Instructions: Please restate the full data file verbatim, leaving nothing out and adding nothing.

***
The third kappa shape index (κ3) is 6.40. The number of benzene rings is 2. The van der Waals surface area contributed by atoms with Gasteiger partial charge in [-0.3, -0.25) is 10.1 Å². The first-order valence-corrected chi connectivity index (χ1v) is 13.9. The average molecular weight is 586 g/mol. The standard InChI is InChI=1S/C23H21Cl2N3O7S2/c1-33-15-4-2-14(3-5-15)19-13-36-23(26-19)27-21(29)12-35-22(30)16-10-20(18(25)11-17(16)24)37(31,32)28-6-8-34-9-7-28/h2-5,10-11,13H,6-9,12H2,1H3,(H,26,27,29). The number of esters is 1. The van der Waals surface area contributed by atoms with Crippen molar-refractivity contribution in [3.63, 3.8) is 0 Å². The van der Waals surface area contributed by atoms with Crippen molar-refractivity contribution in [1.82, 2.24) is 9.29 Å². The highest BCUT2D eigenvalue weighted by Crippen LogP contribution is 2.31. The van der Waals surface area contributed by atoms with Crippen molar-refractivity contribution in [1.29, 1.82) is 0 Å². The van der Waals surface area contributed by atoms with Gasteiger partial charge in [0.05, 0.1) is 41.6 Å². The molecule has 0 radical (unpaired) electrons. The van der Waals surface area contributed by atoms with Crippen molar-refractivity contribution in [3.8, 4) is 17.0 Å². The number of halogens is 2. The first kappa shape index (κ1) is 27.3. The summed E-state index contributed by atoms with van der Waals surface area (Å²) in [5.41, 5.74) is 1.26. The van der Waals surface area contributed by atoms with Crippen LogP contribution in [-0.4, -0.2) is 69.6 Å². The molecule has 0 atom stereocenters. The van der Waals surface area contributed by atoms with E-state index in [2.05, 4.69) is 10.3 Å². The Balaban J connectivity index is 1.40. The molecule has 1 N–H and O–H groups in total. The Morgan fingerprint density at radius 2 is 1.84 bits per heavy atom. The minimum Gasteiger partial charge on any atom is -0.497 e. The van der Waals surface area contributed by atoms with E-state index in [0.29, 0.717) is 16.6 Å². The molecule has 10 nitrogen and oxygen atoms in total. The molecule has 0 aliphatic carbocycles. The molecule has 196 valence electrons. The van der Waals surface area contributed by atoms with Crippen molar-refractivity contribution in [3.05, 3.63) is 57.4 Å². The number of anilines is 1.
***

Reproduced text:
The third kappa shape index (κ3) is 6.40. The number of benzene rings is 2. The van der Waals surface area contributed by atoms with Gasteiger partial charge in [-0.3, -0.25) is 10.1 Å². The first-order valence-corrected chi connectivity index (χ1v) is 13.9. The average molecular weight is 586 g/mol. The standard InChI is InChI=1S/C23H21Cl2N3O7S2/c1-33-15-4-2-14(3-5-15)19-13-36-23(26-19)27-21(29)12-35-22(30)16-10-20(18(25)11-17(16)24)37(31,32)28-6-8-34-9-7-28/h2-5,10-11,13H,6-9,12H2,1H3,(H,26,27,29). The number of esters is 1. The van der Waals surface area contributed by atoms with Crippen molar-refractivity contribution in [3.63, 3.8) is 0 Å². The van der Waals surface area contributed by atoms with Crippen molar-refractivity contribution in [1.82, 2.24) is 9.29 Å². The highest BCUT2D eigenvalue weighted by Crippen LogP contribution is 2.31. The van der Waals surface area contributed by atoms with Crippen molar-refractivity contribution in [1.29, 1.82) is 0 Å². The van der Waals surface area contributed by atoms with Gasteiger partial charge in [0.05, 0.1) is 41.6 Å². The molecule has 0 radical (unpaired) electrons. The van der Waals surface area contributed by atoms with Crippen molar-refractivity contribution in [3.8, 4) is 17.0 Å². The number of halogens is 2. The first kappa shape index (κ1) is 27.3. The summed E-state index contributed by atoms with van der Waals surface area (Å²) in [5.41, 5.74) is 1.26. The van der Waals surface area contributed by atoms with Crippen LogP contribution in [-0.4, -0.2) is 69.6 Å². The molecule has 0 atom stereocenters. The van der Waals surface area contributed by atoms with E-state index in [2.05, 4.69) is 10.3 Å². The Balaban J connectivity index is 1.40. The molecule has 1 N–H and O–H groups in total. The Morgan fingerprint density at radius 2 is 1.84 bits per heavy atom. The minimum Gasteiger partial charge on any atom is -0.497 e. The van der Waals surface area contributed by atoms with E-state index in [0.29, 0.717) is 16.6 Å². The molecule has 10 nitrogen and oxygen atoms in total. The molecule has 0 aliphatic carbocycles. The molecule has 196 valence electrons. The van der Waals surface area contributed by atoms with Crippen molar-refractivity contribution in [3.05, 3.63) is 57.4 Å². The number of anilines is 1.